We explored a bit about different interpretations (meanings, analyses) in some previous posts. I might post a follow-up later if I have the time.
Now, we’ll move on to discussing /how/ we actually arrive at these meanings.
In the study of knowledge, epistemology (I did last year’s science fair project on that! I got 60% on it!), there are two main ways to acquire knowledge: a priori and a posteriori knowledge. One of these two types of knowledge is the name of someone in Catch-22, and so I vividly remember it due to hours of rolling on the ground laughing at how stupid the name was and how painful rolling on the ground laughing is. I would roll on the ground, laugh, and then laugh at my past self being in pain from rolling on the ground laughing. It was an odd activity.
Anyways, a priori knowledge is things you learn from prior knowledge. For example, knowing that the angles in a triangle add up to 180 degrees, that a right-angle triangle has one 90-degree angle, and that two angles are equal in an isosceles triangle, you know that a right-angled isosceles triangles’ angles are 45 degrees, 45 degrees, and 90 degrees.
A posteriori knowledge requires experience. You wouldn’t know who the current King of France is a priori; you would have to find that out (there is no current King of France!). You wouldn’t know whether you could play piano or not before testing it. You wouldn’t know that Life of Pi was a movie about the Life of Pi without knowing that.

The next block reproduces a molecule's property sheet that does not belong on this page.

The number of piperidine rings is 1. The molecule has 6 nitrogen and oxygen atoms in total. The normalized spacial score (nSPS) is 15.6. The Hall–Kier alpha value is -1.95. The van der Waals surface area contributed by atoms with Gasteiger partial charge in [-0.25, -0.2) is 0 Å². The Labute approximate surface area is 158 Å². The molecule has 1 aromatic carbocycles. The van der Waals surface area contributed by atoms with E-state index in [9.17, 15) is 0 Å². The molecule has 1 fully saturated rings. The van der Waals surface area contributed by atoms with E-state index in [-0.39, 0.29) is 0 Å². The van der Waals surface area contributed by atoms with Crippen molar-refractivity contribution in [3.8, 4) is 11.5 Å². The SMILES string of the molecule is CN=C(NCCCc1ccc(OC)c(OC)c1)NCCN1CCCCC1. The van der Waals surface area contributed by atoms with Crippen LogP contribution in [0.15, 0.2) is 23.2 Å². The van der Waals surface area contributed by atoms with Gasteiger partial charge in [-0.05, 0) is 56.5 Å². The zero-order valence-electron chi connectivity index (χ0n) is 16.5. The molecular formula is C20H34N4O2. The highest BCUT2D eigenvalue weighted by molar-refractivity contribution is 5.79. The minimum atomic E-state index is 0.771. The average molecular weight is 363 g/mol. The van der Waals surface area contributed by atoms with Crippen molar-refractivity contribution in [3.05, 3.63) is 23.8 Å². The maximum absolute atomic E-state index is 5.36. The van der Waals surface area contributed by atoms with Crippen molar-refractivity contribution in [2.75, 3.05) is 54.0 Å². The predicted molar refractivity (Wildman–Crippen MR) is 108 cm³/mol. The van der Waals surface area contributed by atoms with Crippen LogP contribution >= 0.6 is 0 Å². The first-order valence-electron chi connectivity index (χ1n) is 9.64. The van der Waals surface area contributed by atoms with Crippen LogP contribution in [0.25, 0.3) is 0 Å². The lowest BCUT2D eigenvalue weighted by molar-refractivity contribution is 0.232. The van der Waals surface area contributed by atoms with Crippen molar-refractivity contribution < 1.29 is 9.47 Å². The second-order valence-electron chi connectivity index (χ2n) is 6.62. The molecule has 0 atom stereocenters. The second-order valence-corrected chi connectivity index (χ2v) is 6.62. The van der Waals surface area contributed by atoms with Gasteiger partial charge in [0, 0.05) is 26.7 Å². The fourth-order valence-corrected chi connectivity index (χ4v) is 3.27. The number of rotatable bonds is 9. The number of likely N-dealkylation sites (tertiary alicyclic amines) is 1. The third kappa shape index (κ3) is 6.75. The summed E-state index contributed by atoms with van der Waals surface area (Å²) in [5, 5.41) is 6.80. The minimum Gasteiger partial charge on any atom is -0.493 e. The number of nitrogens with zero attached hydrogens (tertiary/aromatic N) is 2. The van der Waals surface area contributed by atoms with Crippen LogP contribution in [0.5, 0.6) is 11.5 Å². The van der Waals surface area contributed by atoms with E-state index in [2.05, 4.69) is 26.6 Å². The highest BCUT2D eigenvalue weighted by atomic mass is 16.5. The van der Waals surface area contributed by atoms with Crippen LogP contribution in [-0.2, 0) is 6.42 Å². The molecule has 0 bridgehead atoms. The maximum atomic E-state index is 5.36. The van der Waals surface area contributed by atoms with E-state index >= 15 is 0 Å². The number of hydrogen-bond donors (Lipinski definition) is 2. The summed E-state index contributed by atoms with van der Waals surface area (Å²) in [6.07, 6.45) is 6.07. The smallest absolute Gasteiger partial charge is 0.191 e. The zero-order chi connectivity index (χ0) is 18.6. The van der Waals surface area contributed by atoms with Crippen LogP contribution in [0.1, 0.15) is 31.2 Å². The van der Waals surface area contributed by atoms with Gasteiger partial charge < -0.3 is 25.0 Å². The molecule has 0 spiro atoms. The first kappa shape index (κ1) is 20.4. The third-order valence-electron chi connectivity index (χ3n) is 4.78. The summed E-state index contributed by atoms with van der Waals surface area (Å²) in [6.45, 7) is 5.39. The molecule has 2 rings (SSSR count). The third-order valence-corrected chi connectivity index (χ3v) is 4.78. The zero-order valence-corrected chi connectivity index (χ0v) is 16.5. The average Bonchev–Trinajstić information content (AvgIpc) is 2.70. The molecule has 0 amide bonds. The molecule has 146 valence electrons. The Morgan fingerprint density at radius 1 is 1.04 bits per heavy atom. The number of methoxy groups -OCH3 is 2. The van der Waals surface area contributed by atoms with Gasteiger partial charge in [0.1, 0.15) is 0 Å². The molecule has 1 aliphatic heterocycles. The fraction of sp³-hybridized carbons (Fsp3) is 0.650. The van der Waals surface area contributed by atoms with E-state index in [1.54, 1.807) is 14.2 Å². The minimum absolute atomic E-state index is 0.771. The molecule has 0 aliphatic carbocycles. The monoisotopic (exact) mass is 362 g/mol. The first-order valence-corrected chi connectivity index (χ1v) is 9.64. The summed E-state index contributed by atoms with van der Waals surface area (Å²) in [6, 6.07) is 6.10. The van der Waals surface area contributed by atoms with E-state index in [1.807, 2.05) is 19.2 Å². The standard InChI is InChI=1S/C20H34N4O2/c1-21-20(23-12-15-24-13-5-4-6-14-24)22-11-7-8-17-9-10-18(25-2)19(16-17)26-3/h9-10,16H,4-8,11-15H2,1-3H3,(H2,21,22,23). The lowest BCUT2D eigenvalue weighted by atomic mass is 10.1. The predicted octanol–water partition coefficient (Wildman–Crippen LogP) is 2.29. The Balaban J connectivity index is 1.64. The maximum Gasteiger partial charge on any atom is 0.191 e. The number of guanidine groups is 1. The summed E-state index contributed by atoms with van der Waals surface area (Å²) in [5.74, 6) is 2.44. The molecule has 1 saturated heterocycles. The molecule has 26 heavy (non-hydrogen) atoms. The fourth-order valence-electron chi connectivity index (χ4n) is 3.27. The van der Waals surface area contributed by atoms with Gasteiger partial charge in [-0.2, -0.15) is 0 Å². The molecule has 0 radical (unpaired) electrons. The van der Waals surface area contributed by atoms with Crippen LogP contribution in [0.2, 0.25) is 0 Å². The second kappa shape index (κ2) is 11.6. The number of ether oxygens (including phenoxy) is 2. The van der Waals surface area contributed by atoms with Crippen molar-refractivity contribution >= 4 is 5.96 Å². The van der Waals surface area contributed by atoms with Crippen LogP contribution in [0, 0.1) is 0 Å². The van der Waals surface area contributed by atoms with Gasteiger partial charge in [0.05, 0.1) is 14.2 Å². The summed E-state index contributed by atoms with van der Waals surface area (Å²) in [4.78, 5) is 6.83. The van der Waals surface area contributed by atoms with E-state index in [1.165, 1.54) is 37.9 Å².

The difference is like the difference between physics and math:
physics isn’t useless um, knowledge of physical laws come a posteriori, whereas applications of those laws to situations are a priori knowledge. If you were Helen Keller, you would still be able to receive a priori knowledge, but not as much a posteriori knowledge. Well, Helen Keller did, but she’s HELEN KELLER and you’re not.
So, what does this have to do with meaning?
You see, whenever we experience literature, be it a book, a play, an anime, a long-winded incomprehensible puerile diatribe by racist prepubescent teenagers on YouTube, we experience literature. The knowledge we gain is a posteriori.
But after the experience, when you think about it in your brain, you are acquiring a priori knowledge. This is when you synthesize the experiences you’ve received to form a coherent (or incoherent if you’re like me) picture of the meaning you got from it.
But does this actually count as acquiring new knowledge? Here’s my question to you. Is it possible to acquire all your meanings of literature a priori? What would happen to somebody who never experienced others’ reactions to literature, but only the raw work of art itself?
What’s better? Meaning through self-reflection, or meaning through discussion? You can reflect on this or discuss it; just don’t be too mean.